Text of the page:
I love sewing and collecting cute fabric so I was very happy when Modes4u let me pick some favourites from their huge range of kawaii fabric for a project. I decided to make some hair bows from our book, The Super Cute Book of Kawaii, and also give you some extra tips on choosing fabric and creating the perfect bow.
How to choose the right fabric for a project
If you’re new to sewing or crafting with fabric, the choice can be overwhelming and confusing. Modes4u have over 4500 kawaii designs to choose from so where do you start? Luckily, they make it very easy with lots of categories and filters. You can choose a favourite theme like animals or fairy tale and then use the drop downs to filter the results by the type of animal, colour, material etc.
A tutorial will usually tell you what type of fabric to use and how much you’ll need. For these bows, we need a light fabric that will hold its shape – something like cotton or poplin. A small scale print or pattern is also advisable as a larger design would get cut up and squashed in the folds. Modes4u helpfully add rulers in the photo to show scale plus lots of information on measurements including a specific element in the design.
After much browsing, I ended up with 3 favourites: animal faces, space unicorns and tiny strawberries. As a bonus, these all have scattered prints so I didn’t need to worry about the design being upside down! They arrived in around a week from Hong Kong and looked even cuter in person, and really nice to sew with.
Making kawaii fabric hair bows
Hair bows are a great starter project with fabric as you can make them with a sewing machine, sew by hand or just use glue. All the seams are hidden inside so no-one will know if it goes a bit wonky! I used the tutorial by Beauxoxo in The Super Cute Book of Kawaii but if you don’t have a copy you can find lots of similar tutorials and videos online. All it takes is cutting a rectangle, sewing a couple of straight lines and then shaping it into a bow.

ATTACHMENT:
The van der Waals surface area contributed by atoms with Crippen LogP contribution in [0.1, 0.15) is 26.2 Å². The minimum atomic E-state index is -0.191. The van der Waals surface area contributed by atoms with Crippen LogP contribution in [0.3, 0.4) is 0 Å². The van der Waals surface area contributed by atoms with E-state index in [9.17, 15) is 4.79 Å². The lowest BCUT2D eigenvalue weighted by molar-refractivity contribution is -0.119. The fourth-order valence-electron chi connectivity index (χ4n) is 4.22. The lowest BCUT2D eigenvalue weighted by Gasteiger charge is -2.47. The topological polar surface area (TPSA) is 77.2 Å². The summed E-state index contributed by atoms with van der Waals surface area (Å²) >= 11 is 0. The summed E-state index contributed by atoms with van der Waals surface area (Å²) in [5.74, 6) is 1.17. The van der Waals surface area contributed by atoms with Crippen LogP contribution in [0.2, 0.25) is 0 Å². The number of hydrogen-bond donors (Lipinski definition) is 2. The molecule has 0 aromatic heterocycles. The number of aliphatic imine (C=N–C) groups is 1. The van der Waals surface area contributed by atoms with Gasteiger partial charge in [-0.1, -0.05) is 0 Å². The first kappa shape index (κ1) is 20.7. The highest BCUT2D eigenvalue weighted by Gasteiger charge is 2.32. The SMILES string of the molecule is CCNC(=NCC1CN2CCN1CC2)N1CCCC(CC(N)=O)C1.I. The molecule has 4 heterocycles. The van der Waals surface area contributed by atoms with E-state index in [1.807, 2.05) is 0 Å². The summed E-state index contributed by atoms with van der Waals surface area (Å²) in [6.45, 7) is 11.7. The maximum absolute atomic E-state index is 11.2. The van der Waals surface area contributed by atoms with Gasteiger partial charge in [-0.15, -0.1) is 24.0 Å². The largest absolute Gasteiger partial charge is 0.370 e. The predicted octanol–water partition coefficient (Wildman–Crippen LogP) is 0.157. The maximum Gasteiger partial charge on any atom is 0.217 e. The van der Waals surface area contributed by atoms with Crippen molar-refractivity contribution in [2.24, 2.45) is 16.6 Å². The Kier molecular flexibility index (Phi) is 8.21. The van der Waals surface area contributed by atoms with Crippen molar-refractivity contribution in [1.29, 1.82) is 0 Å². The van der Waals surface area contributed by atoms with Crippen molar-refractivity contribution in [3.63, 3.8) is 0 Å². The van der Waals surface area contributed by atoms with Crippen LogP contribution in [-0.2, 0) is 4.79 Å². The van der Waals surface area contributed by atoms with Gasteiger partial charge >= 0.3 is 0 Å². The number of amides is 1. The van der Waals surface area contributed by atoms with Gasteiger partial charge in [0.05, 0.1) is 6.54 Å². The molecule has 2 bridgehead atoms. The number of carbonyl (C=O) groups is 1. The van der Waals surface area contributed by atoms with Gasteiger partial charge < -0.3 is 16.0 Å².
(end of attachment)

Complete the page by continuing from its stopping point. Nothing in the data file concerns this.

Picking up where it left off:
One top tip is to use a piece of thread to hold your bow together once you’ve shaped the folds. It gives you a chance to make sure the two sides are equal in size and keeps everything in place while you glue on a strip around the middle.
I also recommend cutting a strip much longer than you need so you can arrange it for the cutest placement. That little doggy in the middle of the animals bow is my favourite thing! I really recommend a glue gun for this part – they’re really affordable now (I have this one) and the glue dries quickly without sticking your fingers together.
Then your hair bows are ready for wearing! Here I’ve added an alligator clip to one and a hairband on the other. They slide right off if you want to change them up. Just leave a gap between the back of the bow and the strip around the middle, or you can glue them on permanently. You could also attach the bows to clothing, hats, bags or shoes.
I had such a fun afternoon making these bows and I think they turned out super cute. I really want to make more!
Modes4u Kawaii Fabric Sale & Giveaway!
II definitely recommend buying your kawaii fabric from Modes4u – there’s so much choice with all the best Japanese brands, cute characters like Hello Kitty and even Halloween and Christmas fabric. Modes4u also ship worldwide and you can get 20% off everything (except products on sale) until Wednesday in their Easter Sale! Use the code Easter2020 at checkout. Make sure to enter their Japanese Fabric Bundle Giveaway too for a chance to win the 10 gorgeous Japanese fabrics above.
The Super Cute Book of Kawaii
If you’d like to try out this tutorial, The Super Cute Book of Kawaii is available worldwide as a print and ebook and includes many more DIYs + recipes, kawaii characters, outfit and home inspiration and so much more.
(Fabric was provided by Modes4u for review but all words, photographs and opinions are my own. Tutorial by Beauxoxo for The Super Cute Book of Kawaii.)
Marceline is the co-founder and editor of Super Cute Kawaii and author of The Super Cute Book of Kawaii. She also designs cute character goods as Asking For Trouble. Having visited Japan five times, Marceline is enormously inspired by all things Japanese and especially loves bunnies, space and any kind of food object with a happy face.